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Are We in a Housing Bubble?

With some conditions of the 2008 housing crisis present today, some are concerned this means we are heading for another bursting housing bubble. However, most economists believe conditions are not conducive to that. Below are six reasons why you shouldn't worry about a pending housing crash.

1. Inventory is too low.

Though many think interest rates are the primary factor driving the prices of homes, low inventory remains the critical component. In the housing market right now, supply is dwindling to 20-year lows. In 2008, before the dreaded housing crisis, the inventory numbers were very different.

Months Supply in April 2008 - 11.3

Months Supply in April 2022 - 1.6

All data from The Gulf South Real Estate Information Network. InfoSparks© 2022 ShowingTime.

Homes for Sale April 2008 - 12,032

Homes for Sale April 2022 - 2,234

All data from The Gulf South Real Estate Information Network. InfoSparks© 2022 ShowingTime.

In a Lance Lamber article from FORTUNE:

"As long as inventory levels remain near four-decade lows, Devyn Bachman, vice president of research at John Burns Real Estate Consulting, tells Fortune it will be hard for the housing market to return to a normalized level of growth. That sentiment is shared widely among housing economists, who point to inventory as the key metric for determining when the unprecedented housing boom will finally cool down."

2. Lenders have more strict regulations.

In the years leading up to the 2008 financial crisis, the mortgage lending sector was akin to the wild west. There was so little regulation and enforcement that risky ventures seemed almost encouraged. Since then several items of legislation were created including the Dodd-Frank Act.

A Forbes Advisor article explains "… the Dodd-Frank Wall Street Reform and Consumer

Protection Act sought to restore stability and oversight to the financial system and prevent a repeat of the crisis…"

The following were the results of the Dodd-Frank Act:

1. The Financial Stability Oversight Council (FSOC)

2. Banking Industry Stress Tests

3. The Consumer Financial Protection Bureau

4. The Volcker Rule

5. Monitoring Risky Derivatives

6. Strengthening the Sarbanes-Oxley Act

7. Requiring Hedge Funds to Register with the SEC

8. Federal Insurance Office (FIO)

9. SEC Office of Credit Ratings

Daniel Kline's article for The Street states, "In 2008 banks made it very easy for pretty much anyone to get a mortgage. Credit standards were low overall and people with decent-to-good credit could get lo loans without the bank verifying their income or their assets." With all these new layers of protection, consumers can feel more confident in the lending sector.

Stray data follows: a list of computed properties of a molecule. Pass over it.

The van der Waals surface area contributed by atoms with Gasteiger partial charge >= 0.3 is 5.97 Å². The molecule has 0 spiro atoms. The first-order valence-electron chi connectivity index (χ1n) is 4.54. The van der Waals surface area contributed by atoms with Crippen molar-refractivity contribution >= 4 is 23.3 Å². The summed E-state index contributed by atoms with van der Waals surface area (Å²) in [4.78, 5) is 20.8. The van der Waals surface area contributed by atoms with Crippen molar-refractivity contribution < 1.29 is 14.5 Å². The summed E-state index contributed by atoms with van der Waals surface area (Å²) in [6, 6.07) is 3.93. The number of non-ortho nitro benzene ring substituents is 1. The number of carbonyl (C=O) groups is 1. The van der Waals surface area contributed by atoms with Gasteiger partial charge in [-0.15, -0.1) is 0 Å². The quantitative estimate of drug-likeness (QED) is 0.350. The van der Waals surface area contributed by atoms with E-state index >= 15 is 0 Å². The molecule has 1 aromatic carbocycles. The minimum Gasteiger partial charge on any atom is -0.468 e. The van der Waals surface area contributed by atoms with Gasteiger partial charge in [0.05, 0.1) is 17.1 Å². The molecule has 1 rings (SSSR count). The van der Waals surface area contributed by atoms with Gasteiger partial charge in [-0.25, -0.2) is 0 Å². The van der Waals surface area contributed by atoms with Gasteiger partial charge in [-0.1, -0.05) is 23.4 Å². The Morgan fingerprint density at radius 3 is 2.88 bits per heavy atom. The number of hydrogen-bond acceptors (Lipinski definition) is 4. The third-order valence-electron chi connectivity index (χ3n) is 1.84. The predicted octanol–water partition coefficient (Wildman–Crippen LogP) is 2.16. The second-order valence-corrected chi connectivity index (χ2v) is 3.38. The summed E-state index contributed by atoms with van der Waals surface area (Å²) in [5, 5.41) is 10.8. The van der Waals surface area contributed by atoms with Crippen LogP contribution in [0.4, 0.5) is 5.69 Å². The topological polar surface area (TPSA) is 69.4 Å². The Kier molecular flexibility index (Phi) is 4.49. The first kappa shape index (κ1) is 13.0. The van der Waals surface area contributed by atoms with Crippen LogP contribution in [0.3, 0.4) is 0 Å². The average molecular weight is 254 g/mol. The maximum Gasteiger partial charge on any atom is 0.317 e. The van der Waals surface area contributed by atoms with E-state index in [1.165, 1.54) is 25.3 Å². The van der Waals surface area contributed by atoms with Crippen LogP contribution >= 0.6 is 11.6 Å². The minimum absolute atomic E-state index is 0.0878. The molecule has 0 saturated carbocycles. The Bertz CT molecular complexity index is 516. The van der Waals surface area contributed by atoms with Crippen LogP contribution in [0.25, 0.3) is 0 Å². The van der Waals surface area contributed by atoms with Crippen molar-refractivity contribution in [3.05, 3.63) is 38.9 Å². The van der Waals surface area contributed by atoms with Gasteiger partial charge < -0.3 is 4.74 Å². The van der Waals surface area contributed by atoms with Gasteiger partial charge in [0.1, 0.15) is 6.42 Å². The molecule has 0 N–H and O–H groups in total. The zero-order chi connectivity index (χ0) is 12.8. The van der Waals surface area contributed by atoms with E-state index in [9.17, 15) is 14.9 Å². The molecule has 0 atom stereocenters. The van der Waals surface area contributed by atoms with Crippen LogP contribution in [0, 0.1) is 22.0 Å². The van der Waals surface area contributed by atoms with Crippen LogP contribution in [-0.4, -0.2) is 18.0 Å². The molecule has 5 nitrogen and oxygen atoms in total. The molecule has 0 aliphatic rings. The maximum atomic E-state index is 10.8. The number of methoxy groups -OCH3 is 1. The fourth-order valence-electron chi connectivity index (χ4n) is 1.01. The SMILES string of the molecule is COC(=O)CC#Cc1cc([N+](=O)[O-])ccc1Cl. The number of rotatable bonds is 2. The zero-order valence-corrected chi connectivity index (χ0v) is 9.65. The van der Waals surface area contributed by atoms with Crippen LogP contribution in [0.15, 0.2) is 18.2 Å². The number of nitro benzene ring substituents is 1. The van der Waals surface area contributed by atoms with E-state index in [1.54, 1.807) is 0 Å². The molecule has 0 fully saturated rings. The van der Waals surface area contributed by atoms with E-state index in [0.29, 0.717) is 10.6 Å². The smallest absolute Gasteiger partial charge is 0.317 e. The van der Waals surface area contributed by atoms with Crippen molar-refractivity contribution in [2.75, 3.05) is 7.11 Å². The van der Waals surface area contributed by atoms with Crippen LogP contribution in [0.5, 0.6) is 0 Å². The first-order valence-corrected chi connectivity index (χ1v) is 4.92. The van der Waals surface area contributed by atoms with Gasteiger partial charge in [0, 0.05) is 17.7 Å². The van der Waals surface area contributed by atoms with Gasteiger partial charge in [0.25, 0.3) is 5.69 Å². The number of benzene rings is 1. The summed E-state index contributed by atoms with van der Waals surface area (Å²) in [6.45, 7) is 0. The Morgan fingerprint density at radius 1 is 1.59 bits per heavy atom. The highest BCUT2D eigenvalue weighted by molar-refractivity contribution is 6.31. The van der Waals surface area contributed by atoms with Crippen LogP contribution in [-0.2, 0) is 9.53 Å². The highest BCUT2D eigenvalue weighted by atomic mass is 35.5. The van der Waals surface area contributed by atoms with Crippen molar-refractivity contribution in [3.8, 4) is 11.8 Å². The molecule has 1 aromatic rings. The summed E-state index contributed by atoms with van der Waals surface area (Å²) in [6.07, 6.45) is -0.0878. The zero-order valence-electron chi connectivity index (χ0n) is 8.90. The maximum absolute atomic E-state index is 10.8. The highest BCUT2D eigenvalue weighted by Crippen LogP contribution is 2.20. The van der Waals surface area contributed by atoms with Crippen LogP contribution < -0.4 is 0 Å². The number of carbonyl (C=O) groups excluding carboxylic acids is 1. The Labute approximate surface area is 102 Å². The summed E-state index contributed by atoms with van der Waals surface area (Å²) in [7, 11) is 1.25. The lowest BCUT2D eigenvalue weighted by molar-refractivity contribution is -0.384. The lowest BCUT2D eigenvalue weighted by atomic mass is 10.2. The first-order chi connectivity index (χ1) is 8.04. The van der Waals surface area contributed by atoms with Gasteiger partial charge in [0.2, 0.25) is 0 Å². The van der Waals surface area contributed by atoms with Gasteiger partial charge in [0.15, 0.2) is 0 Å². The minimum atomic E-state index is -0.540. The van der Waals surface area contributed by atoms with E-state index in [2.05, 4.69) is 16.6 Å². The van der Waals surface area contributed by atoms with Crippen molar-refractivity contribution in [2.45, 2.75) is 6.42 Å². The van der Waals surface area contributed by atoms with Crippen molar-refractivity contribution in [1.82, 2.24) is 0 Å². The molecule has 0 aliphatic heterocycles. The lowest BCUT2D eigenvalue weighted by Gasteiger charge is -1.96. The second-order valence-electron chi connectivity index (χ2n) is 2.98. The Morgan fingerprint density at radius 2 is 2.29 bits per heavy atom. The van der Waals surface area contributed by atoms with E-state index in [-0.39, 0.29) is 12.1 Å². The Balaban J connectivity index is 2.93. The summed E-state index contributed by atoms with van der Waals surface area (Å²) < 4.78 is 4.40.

3. There is a lower percentage of first-time buyers.

Fewer inexperienced buyers are in the marketplace. In 2008 first-time homeowners made up over half of the market share. Today, they are less than 30%.

“Record-high home prices and low inventory were already making things hard for first-time homebuyers,” says Chris Arnold in an article for NPR.

Graph from:

"Investors are coming in and pushing out the first-time buyers," says Lawrence Yun, chief economist for the National Association of Realtors. With rising interest rates and more cash buyers entering the market, we could see that trend increasing.

4. The majority of homeowners have plenty of equity.

Another layer of protection against a crisis like the one in 2008 is that homeowner's equity is on the rise. According to an article from Business Insider: “With more than $3.2 trillion in home equity gained in 2021 alone, and nominal median household incomes approximately 40% higher than 2006, homeowners concerned with mounting housing costs can just sell their properties — and that means a foreclosure wave is unlikely anytime soon.” - Alcynna Lloyd (Business Insider)

5. The unemployment rate is low.

When people are employed they have more power to secure financing and purchase real estate. When the unemployment rate is lower, consumers tend to spend more and put more into the economy. In fact, the unemployment rate could be lower. Many Americans have quit their jobs and have found other ways to supplement their income since the COVID-19 pandemic.

With employment opportunities available, it seems unlikely to see the same conditions as those in 2008 when foreclosures and unemployment made the perfect storm for a housing crisis.

6. The foreclosure rate is low.

Speaking of the foreclosure rate, "Mortgage delinquency rates in January reached a 23-year low." says Connie Kim from She goes on to say that because equity has grown so much over the last few years, it is unlikely that an owner wouldn't be able to sell their property (or short sell at the very least).


As always, I want my clients to have as much of the best information out there to make their real estate decisions. For any and all real estate needs or questions, please feel free to contact me on my cell phone at 504-432-0263 or via email at

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